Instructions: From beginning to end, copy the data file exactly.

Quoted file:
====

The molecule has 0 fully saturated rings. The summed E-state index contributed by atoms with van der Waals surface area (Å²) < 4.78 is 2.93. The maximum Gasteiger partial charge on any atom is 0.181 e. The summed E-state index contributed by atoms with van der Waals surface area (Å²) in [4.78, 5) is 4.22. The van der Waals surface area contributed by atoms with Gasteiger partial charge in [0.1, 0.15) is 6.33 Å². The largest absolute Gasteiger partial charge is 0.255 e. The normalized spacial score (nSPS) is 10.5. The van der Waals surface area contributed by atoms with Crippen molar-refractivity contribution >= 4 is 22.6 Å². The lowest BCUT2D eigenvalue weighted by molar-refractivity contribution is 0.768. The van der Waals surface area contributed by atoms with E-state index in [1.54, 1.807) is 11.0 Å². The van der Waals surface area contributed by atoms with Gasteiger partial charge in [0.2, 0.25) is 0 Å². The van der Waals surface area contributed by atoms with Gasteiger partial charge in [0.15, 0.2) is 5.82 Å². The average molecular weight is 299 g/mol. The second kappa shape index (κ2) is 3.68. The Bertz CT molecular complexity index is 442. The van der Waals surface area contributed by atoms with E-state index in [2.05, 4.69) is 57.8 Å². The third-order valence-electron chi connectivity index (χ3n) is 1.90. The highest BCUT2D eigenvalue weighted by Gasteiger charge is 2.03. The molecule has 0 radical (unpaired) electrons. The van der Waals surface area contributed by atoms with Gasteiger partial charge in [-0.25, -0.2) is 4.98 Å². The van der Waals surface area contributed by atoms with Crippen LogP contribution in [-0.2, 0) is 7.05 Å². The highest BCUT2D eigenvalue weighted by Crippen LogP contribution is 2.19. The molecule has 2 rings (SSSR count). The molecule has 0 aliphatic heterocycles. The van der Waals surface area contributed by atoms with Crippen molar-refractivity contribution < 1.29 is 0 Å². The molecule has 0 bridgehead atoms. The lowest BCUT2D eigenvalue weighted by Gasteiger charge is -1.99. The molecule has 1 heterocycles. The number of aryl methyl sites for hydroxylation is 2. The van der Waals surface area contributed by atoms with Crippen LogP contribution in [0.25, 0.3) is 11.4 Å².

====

The molecule has 0 fully saturated rings. The summed E-state index contributed by atoms with van der Waals surface area (Å²) < 4.78 is 2.93. The maximum Gasteiger partial charge on any atom is 0.181 e. The summed E-state index contributed by atoms with van der Waals surface area (Å²) in [4.78, 5) is 4.22. The van der Waals surface area contributed by atoms with Gasteiger partial charge in [0.1, 0.15) is 6.33 Å². The largest absolute Gasteiger partial charge is 0.255 e. The normalized spacial score (nSPS) is 10.5. The van der Waals surface area contributed by atoms with Crippen molar-refractivity contribution >= 4 is 22.6 Å². The lowest BCUT2D eigenvalue weighted by molar-refractivity contribution is 0.768. The van der Waals surface area contributed by atoms with E-state index in [1.54, 1.807) is 11.0 Å². The van der Waals surface area contributed by atoms with Gasteiger partial charge in [0.2, 0.25) is 0 Å². The van der Waals surface area contributed by atoms with Gasteiger partial charge in [0.15, 0.2) is 5.82 Å². The average molecular weight is 299 g/mol. The second kappa shape index (κ2) is 3.68. The Bertz CT molecular complexity index is 442. The van der Waals surface area contributed by atoms with E-state index in [2.05, 4.69) is 57.8 Å². The third-order valence-electron chi connectivity index (χ3n) is 1.90. The highest BCUT2D eigenvalue weighted by Gasteiger charge is 2.03. The molecule has 0 radical (unpaired) electrons. The van der Waals surface area contributed by atoms with Gasteiger partial charge in [-0.25, -0.2) is 4.98 Å². The van der Waals surface area contributed by atoms with Crippen LogP contribution in [-0.2, 0) is 7.05 Å². The highest BCUT2D eigenvalue weighted by Crippen LogP contribution is 2.19. The molecule has 2 rings (SSSR count). The molecule has 0 aliphatic heterocycles. The van der Waals surface area contributed by atoms with Crippen molar-refractivity contribution < 1.29 is 0 Å². The molecule has 0 bridgehead atoms. The lowest BCUT2D eigenvalue weighted by Gasteiger charge is -1.99. The molecule has 1 heterocycles. The number of aryl methyl sites for hydroxylation is 2. The van der Waals surface area contributed by atoms with Crippen LogP contribution in [0.25, 0.3) is 11.4 Å².